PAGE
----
- FaceOff Challenge – Finalists' videos will be shown in a public thoroughfare near the conference centre, where they will go head-to-head for members of the public to vote upon.
Before preparing your submission, we strongly recommend you review our Frequently Asked Questions below, which provides further details and recommendations. Any further questions can be directed to the event organisers:
Alex Smith (email@example.com)
Alena Shchelokova (firstname.lastname@example.org)
Carinne Piekema (email@example.com)
Stuart Clare (firstname.lastname@example.org)
Frequently Asked Questions
Wait, isn’t that just a Power Pitch?
While the format of the Magnetic Moments and the Power Pitch are somewhat similar, their purposes are completely different. The Power Pitch relies on an informed audience to understand the complexities of the research being pitched. Magnetic Moments are targeted for the general public.
When are submissions due?
All submissions will be due by April 22, 2019 at midnight Pacific Daylight Time.
Is there a particular format for Submissions?
There is no set format for submissions! You are welcome to make a presentation using PowerPoint, a video with props, or even just you talking about your research abstract! The only requirement is that these videos are limited to 3 minutes and must be uploaded in mp4 format.
The example videos look professionally done. Is this expected of me (and will I be penalised for not doing this)?
No! We will be judging your videos solely on the content of the videos themselves. You are welcome to record yourself using the camera on your phone, or even just performing a screen capture of your PowerPoint presentation as you give your presentation.
Can I see the videos from the finalists from last year?
Yes you can! The ISMRM have uploaded them into a playlist on YouTube: https://www.youtube.com/playlist?list=PLbkiZxYouIu4YPvOnaevrKbAYfsCgYeCe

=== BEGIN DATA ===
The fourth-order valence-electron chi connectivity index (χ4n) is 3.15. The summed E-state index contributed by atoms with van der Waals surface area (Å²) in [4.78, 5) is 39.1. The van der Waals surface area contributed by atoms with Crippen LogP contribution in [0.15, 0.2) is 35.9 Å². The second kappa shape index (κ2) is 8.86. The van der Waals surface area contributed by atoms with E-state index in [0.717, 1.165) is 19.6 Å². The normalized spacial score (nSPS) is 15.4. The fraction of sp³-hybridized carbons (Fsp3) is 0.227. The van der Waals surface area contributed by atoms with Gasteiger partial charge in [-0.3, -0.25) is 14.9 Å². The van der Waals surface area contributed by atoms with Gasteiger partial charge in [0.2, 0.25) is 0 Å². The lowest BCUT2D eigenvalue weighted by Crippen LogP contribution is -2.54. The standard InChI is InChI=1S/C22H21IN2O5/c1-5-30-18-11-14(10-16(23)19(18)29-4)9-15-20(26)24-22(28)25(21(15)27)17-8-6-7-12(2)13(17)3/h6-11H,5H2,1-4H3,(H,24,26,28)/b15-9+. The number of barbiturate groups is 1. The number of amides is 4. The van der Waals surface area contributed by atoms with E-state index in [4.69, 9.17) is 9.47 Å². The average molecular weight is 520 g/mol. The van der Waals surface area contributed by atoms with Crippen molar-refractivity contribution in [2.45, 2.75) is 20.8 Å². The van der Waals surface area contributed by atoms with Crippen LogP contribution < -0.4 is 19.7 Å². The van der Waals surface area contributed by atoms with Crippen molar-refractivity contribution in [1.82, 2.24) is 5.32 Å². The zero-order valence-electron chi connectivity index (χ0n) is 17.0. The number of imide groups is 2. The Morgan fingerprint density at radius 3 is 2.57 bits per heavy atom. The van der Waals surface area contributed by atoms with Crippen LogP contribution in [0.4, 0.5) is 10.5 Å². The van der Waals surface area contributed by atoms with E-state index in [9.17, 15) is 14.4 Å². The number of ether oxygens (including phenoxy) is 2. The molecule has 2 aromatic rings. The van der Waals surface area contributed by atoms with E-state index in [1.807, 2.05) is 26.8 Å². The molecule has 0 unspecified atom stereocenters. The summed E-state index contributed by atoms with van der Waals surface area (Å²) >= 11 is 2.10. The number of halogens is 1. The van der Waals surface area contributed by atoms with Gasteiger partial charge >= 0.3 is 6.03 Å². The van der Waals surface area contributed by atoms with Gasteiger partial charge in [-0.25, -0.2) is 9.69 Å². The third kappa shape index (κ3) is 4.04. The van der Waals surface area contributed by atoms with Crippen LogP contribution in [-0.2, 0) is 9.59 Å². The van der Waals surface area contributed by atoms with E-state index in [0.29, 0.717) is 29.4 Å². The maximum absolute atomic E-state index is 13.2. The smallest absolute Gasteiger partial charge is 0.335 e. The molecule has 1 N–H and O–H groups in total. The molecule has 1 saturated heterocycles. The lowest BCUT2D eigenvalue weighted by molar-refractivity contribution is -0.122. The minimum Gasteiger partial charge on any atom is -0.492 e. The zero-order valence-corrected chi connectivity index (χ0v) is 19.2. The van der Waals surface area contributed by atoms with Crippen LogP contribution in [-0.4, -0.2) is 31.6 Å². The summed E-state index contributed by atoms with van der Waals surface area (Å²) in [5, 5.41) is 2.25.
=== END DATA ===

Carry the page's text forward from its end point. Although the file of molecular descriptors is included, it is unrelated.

What do you mean “props”?
We mean using physical objects to describe your research! These can be anything from a box to represent a data matrix, ink and a glass of water to demonstrate diffusion, or an actual RF coil. Be creative!
Is there a limit to the number of slides for Submissions?
There is no official limit to the number of slides you can have, however, remember that an overly complex set of slides will be difficult for the general public to understand. Try to keep things as simple as possible!
You say a general audience, what exactly does that mean?
By general audience, we mean that all talks must be understandable by the average person on the street. Think of your aunt, grandparent, child, or the person seated next to you at a sports match. In general, it works well to aim for a 10-12-year-old. This person would ideally be interested in your research; however, they would definitely not be an expert.
Who will review submissions, and when will this take place?
Initial submission review will occur by the competition organisers to select semi-finalists, and a panel of judges selected from the ISMRM membership (see “Judging and Award Categories” above for more details) will choose the finalists for the live competition.
When will finalists be chosen?
Finalists will be chosen in late April so they have time to prepare their presentations for the conference.
What if I cannot attend the final competition?
Unfortunately, we will require the finalists to present their research live. In this case, please contact the event organisers.
Can I submit something other than my ISMRM abstract?
The focus of this competition is on presenting your research to the public. The presentation should therefore include the research you have submitted to the ISMRM annual meeting. However, it is fine (and often helpful) if the majority of the presentation focuses on the broader picture of your project or research area.
Can I submit more than one video?
Yes! Feel free to submit as many videos as you have accepted abstracts as first author! However, you will only be allowed to present your top submission if you are selected for the final competition.
When and where will the final competition occur?
The final competition will occur during the ISMRM Annual Meeting in the Resonarium. In the event of a conflict with another presentation you are giving (poster or oral), we will do our best to schedule around this conflict.
Can I post my submission on my local institution’s website?
Yes! While these videos will be used to showcase the breadth of research the ISMRM community undertakes, these are presentations of your research, and so you should feel free to use them to advertise your research.
Magnetic Moments Submission Form, Part 1:
Abstract & Author Information
You will upload your video on the following page.